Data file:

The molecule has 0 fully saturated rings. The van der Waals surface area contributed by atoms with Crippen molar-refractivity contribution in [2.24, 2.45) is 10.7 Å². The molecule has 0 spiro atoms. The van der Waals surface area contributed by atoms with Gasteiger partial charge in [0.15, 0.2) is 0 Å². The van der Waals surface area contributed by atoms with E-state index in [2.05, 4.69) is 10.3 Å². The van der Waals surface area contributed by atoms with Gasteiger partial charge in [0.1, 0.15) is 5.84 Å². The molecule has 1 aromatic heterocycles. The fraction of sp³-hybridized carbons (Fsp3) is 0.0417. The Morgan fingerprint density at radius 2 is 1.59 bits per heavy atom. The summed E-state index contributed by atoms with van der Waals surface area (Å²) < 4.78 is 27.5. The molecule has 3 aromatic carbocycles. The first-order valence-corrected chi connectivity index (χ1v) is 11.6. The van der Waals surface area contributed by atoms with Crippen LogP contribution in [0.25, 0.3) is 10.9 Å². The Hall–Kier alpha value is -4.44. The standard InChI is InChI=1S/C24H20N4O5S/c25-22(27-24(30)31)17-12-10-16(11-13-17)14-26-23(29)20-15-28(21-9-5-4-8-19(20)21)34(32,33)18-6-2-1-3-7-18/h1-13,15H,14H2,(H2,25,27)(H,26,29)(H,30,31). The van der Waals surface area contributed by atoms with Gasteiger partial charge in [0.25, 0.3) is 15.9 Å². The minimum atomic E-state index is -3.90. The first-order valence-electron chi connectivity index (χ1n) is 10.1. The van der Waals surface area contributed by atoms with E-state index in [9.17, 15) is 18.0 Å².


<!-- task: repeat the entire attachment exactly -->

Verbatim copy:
The molecule has 0 fully saturated rings. The van der Waals surface area contributed by atoms with Crippen molar-refractivity contribution in [2.24, 2.45) is 10.7 Å². The molecule has 0 spiro atoms. The van der Waals surface area contributed by atoms with Gasteiger partial charge in [0.15, 0.2) is 0 Å². The van der Waals surface area contributed by atoms with E-state index in [2.05, 4.69) is 10.3 Å². The van der Waals surface area contributed by atoms with Gasteiger partial charge in [0.1, 0.15) is 5.84 Å². The molecule has 1 aromatic heterocycles. The fraction of sp³-hybridized carbons (Fsp3) is 0.0417. The Morgan fingerprint density at radius 2 is 1.59 bits per heavy atom. The summed E-state index contributed by atoms with van der Waals surface area (Å²) < 4.78 is 27.5. The molecule has 3 aromatic carbocycles. The first-order valence-corrected chi connectivity index (χ1v) is 11.6. The van der Waals surface area contributed by atoms with Crippen LogP contribution in [0.25, 0.3) is 10.9 Å². The Hall–Kier alpha value is -4.44. The standard InChI is InChI=1S/C24H20N4O5S/c25-22(27-24(30)31)17-12-10-16(11-13-17)14-26-23(29)20-15-28(21-9-5-4-8-19(20)21)34(32,33)18-6-2-1-3-7-18/h1-13,15H,14H2,(H2,25,27)(H,26,29)(H,30,31). The van der Waals surface area contributed by atoms with Gasteiger partial charge in [0.25, 0.3) is 15.9 Å². The minimum atomic E-state index is -3.90. The first-order valence-electron chi connectivity index (χ1n) is 10.1. The van der Waals surface area contributed by atoms with E-state index in [9.17, 15) is 18.0 Å².